By providing a wedge-shaped raised area under the heel, wherein the thickness increases in distal direction, the surface on which the heel rests is tilted to a more horizontal direction. Depending on the height of the heel, this surface typically lies at an appreciable oblique angle (steep) relative to the horizontal plane. The heel of the foot resting thereon will therefore undergo less downward sliding because the surface on which the heel rests is less steep (less oblique angle). In the insole according to the invention the weight which normally comes to lie more on the forefoot is in this way at least partially displaced to the heel of the foot. This effect is obtained by providing a wedge shape which extends over at least sixty percent of the first zone. Because the wedge shape extends over at least sixty percent of the first zone, the raised area will not be perceived as a ridge by a wearer. Tests have shown that providing a wedge-shaped raised area which gradually increases over sixty percent of the first zone is perceived by a wearer as being very comfortable, while the support for the foot in the high-heeled shoe improves considerably.

A synergistic effect further occurs between the teardrop-shaped raised area in the second zone and the wedge-shaped raised area in the first zone. In addition to having the positive effect of increasing the vertical support of the midfoot, the teardrop-shaped raised area in the second zone will also have a negative effect because the foot is pushed into a greater angle of inclination (away from the insole) by the teardrop-shaped raised area. The wedge-shaped raised area in the first zone of the insole according to the invention surprisingly lessens the adverse effect of the teardrop-shaped raised area in the second zone because the heel of the foot is supported at a smaller angle with the horizontal plane. The force necessary to compensate for the reduced adverse effect (pushing into greater angle of inclination) is further spread over substantially the whole surface of the first zone. A wearer will no longer be able to feel this force. The insole according to the invention will hereby be perceived as being appreciably more comfortable when compared to a prior art insole.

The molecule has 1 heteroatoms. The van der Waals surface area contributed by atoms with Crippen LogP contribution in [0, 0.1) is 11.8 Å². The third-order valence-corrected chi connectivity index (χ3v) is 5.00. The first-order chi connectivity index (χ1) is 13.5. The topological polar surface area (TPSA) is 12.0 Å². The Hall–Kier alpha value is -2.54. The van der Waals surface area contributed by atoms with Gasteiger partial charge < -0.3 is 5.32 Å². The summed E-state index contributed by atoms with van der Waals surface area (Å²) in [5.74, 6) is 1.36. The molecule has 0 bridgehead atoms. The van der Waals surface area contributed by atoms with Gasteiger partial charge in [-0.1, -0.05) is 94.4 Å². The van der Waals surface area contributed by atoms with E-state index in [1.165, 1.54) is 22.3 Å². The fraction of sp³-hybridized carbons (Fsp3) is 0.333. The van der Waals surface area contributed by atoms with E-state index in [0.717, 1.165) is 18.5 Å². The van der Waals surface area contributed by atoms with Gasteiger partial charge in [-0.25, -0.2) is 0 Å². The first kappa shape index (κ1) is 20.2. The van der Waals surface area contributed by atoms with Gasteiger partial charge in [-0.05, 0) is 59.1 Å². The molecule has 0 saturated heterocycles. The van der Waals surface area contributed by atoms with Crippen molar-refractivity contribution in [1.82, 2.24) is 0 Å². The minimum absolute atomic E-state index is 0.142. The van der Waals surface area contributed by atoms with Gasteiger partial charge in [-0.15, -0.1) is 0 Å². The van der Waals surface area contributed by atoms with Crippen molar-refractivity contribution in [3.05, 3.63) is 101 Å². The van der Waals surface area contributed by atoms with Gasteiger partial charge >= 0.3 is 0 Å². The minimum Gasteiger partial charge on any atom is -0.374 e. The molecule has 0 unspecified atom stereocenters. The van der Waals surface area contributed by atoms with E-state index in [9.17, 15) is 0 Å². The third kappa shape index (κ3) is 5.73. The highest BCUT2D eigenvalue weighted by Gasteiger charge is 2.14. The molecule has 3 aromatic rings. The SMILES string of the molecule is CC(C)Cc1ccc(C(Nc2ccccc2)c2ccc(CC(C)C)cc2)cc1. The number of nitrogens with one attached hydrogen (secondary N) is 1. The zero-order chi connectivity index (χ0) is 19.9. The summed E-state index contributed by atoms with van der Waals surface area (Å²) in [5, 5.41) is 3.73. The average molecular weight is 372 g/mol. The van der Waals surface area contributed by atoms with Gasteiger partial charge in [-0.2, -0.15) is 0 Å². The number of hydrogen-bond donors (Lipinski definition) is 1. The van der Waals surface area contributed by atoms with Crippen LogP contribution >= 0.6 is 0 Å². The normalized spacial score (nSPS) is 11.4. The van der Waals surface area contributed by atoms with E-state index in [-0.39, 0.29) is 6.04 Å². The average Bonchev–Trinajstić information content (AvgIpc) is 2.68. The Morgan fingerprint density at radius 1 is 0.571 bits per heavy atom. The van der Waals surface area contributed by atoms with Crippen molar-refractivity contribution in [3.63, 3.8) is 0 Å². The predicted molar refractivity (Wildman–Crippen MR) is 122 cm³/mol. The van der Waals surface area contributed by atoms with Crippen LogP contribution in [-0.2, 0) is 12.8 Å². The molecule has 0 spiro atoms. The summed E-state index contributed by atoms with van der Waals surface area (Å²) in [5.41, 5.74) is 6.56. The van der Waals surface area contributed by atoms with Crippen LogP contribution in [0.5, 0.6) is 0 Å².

The thickness of the first zone preferably increases in constant manner so that the upper side of the wedge shape is substantially flat. The constant increase in the thickness results in a wedge shape with a flat upper side. The wedge-shaped insole reduces the angle of the surface on which the heel rests relative to the horizontal plane. By allowing the thickness of the wedge shape to increase in constant manner, this angle of the surface on which the heel rests is reduced by a constant factor. Downward sliding of the heel from this surface will as a result be reduced by a constant factor over the whole surface area of the wedge shape. This constant factor forms an important aspect in increasing the wearer comfort of the high-heeled shoe provided with an insole according to the invention.

The wedge shape preferably extends over at least 70%, preferably at least 80%, more preferably at least 90%, most preferably over substantially the whole of the first zone. By distributing the wedge shape over substantially the whole first zone the increased resistance to downward sliding (which results from the smaller angle relative to the horizontal plane on which the heel rests) is distributed over substantially the whole first zone. Increasing the surface area which is adapted to prevent downward sliding will further increase comfort.